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Ecological Framework of Canada
Boreal Shield Ecozone


  1. Boreal Owl
  2. Evening Grosbeak
  3. Fisher
  4. Woodland Caribou
  5. Blue Jay
  6. Wolf
  7. Ruffed Grouse
  8. Bear claw marks
  9. Pileated Woodpecker
  10. Moose
  11. Great Blue Heron
  12. Beaver dam
  13. Ring-necked Duck
  14. Bufflehead
  15. Beaver
  16. American Black Ducks
  17. Striped Skunk
  18. Muskrat
  19. Beaver lodge
  20. Wood Duck
  21. White-throated Sparrow
  22. Broad-winged Hawk

Each spring the abundance of water in the Boreal Shield Ecozone attracts hundreds of thousands of ducks, loons, geese and swans. They come either to breed or simply rest and feed before flying on to more northerly nesting grounds. Among the more common waterfowl species that summer here are the Bufflehead, American Black Duck, Wood Duck, Ring-necked Duck and Canada Goose. Also found are the Boreal Owl, Great Horned Owl, Evening Grosbeak and Blue Jay. The songbird perhaps most often associated with this part of the Canadian Shield is the White-throated Sparrow.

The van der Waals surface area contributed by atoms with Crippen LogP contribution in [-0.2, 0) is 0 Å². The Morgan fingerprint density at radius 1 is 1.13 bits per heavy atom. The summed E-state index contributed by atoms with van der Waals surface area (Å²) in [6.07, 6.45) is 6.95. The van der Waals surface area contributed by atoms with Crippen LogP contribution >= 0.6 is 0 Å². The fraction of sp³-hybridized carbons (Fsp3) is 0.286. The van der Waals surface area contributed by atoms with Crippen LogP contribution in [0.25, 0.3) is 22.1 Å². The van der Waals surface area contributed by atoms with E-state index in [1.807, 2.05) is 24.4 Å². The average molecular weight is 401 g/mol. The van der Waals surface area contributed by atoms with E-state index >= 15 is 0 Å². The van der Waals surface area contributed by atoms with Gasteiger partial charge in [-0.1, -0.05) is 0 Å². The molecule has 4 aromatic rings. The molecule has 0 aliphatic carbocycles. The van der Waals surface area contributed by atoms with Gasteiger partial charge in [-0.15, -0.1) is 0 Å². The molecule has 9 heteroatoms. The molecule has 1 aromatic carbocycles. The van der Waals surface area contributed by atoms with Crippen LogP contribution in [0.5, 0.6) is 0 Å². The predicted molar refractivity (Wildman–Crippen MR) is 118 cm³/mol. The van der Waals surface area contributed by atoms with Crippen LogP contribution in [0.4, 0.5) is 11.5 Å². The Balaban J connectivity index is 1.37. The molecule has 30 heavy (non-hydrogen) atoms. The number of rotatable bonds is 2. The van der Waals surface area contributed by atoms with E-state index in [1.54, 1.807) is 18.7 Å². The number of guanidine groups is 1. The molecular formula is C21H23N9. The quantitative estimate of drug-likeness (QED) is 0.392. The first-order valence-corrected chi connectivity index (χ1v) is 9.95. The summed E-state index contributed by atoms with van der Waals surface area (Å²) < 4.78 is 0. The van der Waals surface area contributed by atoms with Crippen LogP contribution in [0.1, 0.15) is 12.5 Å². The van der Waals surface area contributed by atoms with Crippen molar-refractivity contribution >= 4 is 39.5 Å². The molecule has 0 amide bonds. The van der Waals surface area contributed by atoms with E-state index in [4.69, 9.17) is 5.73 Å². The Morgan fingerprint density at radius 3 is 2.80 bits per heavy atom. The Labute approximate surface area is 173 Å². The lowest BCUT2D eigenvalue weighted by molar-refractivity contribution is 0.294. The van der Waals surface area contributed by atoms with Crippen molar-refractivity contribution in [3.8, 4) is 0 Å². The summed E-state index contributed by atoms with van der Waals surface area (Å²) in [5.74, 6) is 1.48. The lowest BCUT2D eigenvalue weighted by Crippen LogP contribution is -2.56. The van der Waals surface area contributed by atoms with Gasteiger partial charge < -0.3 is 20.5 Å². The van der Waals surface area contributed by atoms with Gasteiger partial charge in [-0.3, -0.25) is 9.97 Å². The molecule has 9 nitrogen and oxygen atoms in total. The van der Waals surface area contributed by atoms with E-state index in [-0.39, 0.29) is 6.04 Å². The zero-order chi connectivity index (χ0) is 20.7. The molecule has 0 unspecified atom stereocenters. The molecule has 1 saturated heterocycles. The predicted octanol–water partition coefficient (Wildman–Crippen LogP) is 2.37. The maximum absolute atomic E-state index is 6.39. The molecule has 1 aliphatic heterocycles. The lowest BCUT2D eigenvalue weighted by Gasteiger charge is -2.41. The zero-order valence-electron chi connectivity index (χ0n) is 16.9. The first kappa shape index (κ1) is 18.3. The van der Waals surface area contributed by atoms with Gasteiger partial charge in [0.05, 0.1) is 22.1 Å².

Among the characteristic mammals of this ecozone are Woodland Caribou, White-tailed Deer, Moose, Black Bear, Wolf, Lynx, Snowshoe Hare, Fisher, Marten and Striped Skunk. The ecozone’s many wetlands, ponds, rivers and lakes provide important habitats for Beaver, Muskrat and Mink.

In the Atlantic marine environment, typical mammals include Grey, Harp and Hooded seals and Sperm, Killer, Atlantic Pilot, Fin and Blue whales. The endangered Northern Right and Bowhead whales and threatened Humpback Whale are also found in this region.

The biologically-rich marine areas off Quebec’s north shore as well as the continental shelf of Newfoundland and Labrador are vital to Canada’s commercial fisheries. The rocky shores of the Gulf of St. Lawrence and the Newfoundland coast provide exceptional nesting habitat for many seabirds. Lake Trout, Lake Whitefish, Burbot and Northern Pike are among the most common fish species thriving in the ecozone’s many freshwater lakes and rivers.